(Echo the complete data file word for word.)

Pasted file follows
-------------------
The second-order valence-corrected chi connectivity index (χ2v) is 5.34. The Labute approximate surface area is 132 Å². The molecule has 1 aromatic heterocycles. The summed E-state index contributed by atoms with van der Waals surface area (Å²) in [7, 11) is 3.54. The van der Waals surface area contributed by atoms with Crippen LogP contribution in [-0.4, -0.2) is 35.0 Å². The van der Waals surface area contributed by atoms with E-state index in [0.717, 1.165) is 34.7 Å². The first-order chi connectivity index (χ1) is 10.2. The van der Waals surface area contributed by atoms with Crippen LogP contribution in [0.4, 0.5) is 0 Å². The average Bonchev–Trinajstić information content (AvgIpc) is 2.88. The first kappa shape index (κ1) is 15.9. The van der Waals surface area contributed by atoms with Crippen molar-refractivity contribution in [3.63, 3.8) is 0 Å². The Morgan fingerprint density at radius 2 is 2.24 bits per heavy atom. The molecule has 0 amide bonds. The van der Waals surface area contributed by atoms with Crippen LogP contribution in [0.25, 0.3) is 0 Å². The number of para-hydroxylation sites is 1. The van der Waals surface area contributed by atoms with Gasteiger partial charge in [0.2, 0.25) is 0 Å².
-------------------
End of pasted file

The second-order valence-corrected chi connectivity index (χ2v) is 5.34. The Labute approximate surface area is 132 Å². The molecule has 1 aromatic heterocycles. The summed E-state index contributed by atoms with van der Waals surface area (Å²) in [7, 11) is 3.54. The van der Waals surface area contributed by atoms with Crippen LogP contribution in [-0.4, -0.2) is 35.0 Å². The van der Waals surface area contributed by atoms with E-state index in [0.717, 1.165) is 34.7 Å². The first-order chi connectivity index (χ1) is 10.2. The van der Waals surface area contributed by atoms with Crippen LogP contribution in [0.4, 0.5) is 0 Å². The average Bonchev–Trinajstić information content (AvgIpc) is 2.88. The first kappa shape index (κ1) is 15.9. The van der Waals surface area contributed by atoms with Crippen molar-refractivity contribution in [3.63, 3.8) is 0 Å². The Morgan fingerprint density at radius 2 is 2.24 bits per heavy atom. The molecule has 0 amide bonds. The van der Waals surface area contributed by atoms with Crippen LogP contribution in [0.25, 0.3) is 0 Å². The number of para-hydroxylation sites is 1. The van der Waals surface area contributed by atoms with Gasteiger partial charge in [0.2, 0.25) is 0 Å².